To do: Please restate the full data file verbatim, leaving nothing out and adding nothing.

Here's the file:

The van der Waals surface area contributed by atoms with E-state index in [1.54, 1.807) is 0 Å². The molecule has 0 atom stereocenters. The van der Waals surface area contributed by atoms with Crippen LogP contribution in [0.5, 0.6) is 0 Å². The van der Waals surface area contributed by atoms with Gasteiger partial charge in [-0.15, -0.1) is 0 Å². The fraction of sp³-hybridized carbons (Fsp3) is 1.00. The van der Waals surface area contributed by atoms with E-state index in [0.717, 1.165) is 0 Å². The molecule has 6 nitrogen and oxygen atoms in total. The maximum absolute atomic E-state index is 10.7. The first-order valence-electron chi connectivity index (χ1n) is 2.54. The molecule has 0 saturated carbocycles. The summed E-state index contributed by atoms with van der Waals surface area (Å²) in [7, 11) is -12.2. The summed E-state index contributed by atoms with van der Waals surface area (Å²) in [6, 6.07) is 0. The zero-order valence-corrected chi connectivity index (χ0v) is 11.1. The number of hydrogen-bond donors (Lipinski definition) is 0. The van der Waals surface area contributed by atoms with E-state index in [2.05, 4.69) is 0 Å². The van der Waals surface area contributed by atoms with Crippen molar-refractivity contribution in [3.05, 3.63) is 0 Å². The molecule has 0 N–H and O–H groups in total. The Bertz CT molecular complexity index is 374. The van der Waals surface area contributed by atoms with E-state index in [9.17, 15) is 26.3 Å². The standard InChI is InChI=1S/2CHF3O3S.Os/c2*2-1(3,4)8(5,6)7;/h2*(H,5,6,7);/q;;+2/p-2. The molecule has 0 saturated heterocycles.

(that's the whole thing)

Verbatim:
The van der Waals surface area contributed by atoms with E-state index in [1.54, 1.807) is 0 Å². The molecule has 0 atom stereocenters. The van der Waals surface area contributed by atoms with Crippen LogP contribution in [0.5, 0.6) is 0 Å². The van der Waals surface area contributed by atoms with Gasteiger partial charge in [-0.15, -0.1) is 0 Å². The fraction of sp³-hybridized carbons (Fsp3) is 1.00. The van der Waals surface area contributed by atoms with E-state index in [0.717, 1.165) is 0 Å². The molecule has 6 nitrogen and oxygen atoms in total. The maximum absolute atomic E-state index is 10.7. The first-order valence-electron chi connectivity index (χ1n) is 2.54. The molecule has 0 saturated carbocycles. The summed E-state index contributed by atoms with van der Waals surface area (Å²) in [7, 11) is -12.2. The summed E-state index contributed by atoms with van der Waals surface area (Å²) in [6, 6.07) is 0. The zero-order valence-corrected chi connectivity index (χ0v) is 11.1. The number of hydrogen-bond donors (Lipinski definition) is 0. The van der Waals surface area contributed by atoms with E-state index in [2.05, 4.69) is 0 Å². The van der Waals surface area contributed by atoms with Crippen molar-refractivity contribution in [3.05, 3.63) is 0 Å². The molecule has 0 N–H and O–H groups in total. The Bertz CT molecular complexity index is 374. The van der Waals surface area contributed by atoms with E-state index in [9.17, 15) is 26.3 Å². The standard InChI is InChI=1S/2CHF3O3S.Os/c2*2-1(3,4)8(5,6)7;/h2*(H,5,6,7);/q;;+2/p-2. The molecule has 0 saturated heterocycles.